And, yes, there really is a Cloud Appreciation Society, and of course they maintain a website, which has, without any competition, the most extraordinary cloud photos I have ever seen.

Did you know that there is a small town in Australia which is home to a unique cloud formation called the Morning Glory? It is a kind of cloud roll which forms in the spring and which is the very Mecca of gliders because you can ride its wave as surfers ride the waves of the sea. Take a look!

There is also a wonderful gallery of photos of all the principal cloud types, and as these are sent in by members from all over the world, they are breathtaking in unexpected ways. Various kinds of displays within clouds are also illustrated with extraordinarily beautiful hotos. Here’s a photo of some fallstreaks, cloud holes that are caused by the passing of an airplane whose exhaust has seeded a portion of the cloud and caused its droplets to fall out.

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Iridescent clouds

Iridescent clouds, which often appear close to the sun, have a more subtle color scheme than rainbows, but it’s very beautiful and worth watching for. These colors usually appear in alto-cumulus clouds near the sun, and the clouds need to be young because the physics of iridescence requires very uniform drop sizes. The longer clouds hang around, the more their drops interact and the larger the variety of drop sizes.

Here’s an image from November 2:


Iridescent clouds hang out near the sun and have the subtle colors of subtraction.

Iridescent clouds hang out near the sun and have the subtle colors of subtraction.

You can see that the sun is at the upper right. I think if you click on the image, you will get stronger colors, but they are still not pure like a rainbow.

They are called colors of subtraction because they are formed when white light enters into some situation that causes one set of wavelengths to cancel itself. In a rainbow or prism, you see red because of a single group of wavelengths. But the pink in iridescence is due to the loss of a single group of wavelengths — presumably the green ones. But it has a very different quality; it’s not just like the red of a rainbow only lighter. It’s a different quality of color altogether.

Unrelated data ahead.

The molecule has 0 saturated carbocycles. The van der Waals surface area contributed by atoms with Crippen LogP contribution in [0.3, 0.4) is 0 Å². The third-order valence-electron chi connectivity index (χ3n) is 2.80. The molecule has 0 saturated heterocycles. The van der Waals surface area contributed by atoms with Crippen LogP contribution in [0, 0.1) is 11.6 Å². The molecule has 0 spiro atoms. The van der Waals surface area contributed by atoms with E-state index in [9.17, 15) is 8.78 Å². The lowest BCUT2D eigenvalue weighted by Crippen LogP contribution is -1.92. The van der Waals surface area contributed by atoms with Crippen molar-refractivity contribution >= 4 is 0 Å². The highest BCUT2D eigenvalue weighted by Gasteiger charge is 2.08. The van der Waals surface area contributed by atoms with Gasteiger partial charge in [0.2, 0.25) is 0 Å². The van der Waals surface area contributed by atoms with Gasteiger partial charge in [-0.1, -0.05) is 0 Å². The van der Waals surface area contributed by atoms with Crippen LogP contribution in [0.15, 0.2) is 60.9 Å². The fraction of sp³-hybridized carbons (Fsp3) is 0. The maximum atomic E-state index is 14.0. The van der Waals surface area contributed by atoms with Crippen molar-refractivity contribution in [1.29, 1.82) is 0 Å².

Here’s an oil slick from the parking lot of the main library. The colors are much stronger, but can you see that they are the iridescent family colors, not the rainbow family? In the lower left of the picture, the colors are particularly strong, but they are still these brassy, metallic colors, not the more pure and serene hues of the rainbow.


Oil slick showing the beautiful colors of subtraction

Oil slick showing the beautiful colors of subtraction




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I have sometimes mentioned a question about the naming of the horse latitudes. Here is a little research on that topic, but first, let’s review the major wind cells of the world:

Hadley cells

We have spoken of the Hadley cells, in which air rises at (or near) the equator, rides outwards (north or south) about 30° and then falls to the ground and slides back towards the equator to rise again. This motion completely encircles the Earth with two rings of moving air, and because of the Coriolis effect, these are actually two tipped slinkies of moving air:

The northern Hadley cell moves low-lying air southwest until the heat at the equator lifts it up; then the same cell moves it northeast until it sinks again near the Tropic of Cancer.

The southern Hadley moves low-lying air northwest towards the equator where it rises and then moves southeast until it sinks again not far from the Tropic of Capricorn.

Polar cells

Another pair of slinkies governs the motions of air near the poles, where it shrinks and sinks into the deep cold, slides away from the pole, warms and rises, and is then pulled polewards to fill in where the air is sinking.

If you think about it, you can see that the meeting of Hadleys and Polars would be a battleground: the northern reach of the northern Hadley is sinking while the southern reach of the northern Polar is rising. So will the air sink or rise at the meeting?

The gear cells – Ferrel cells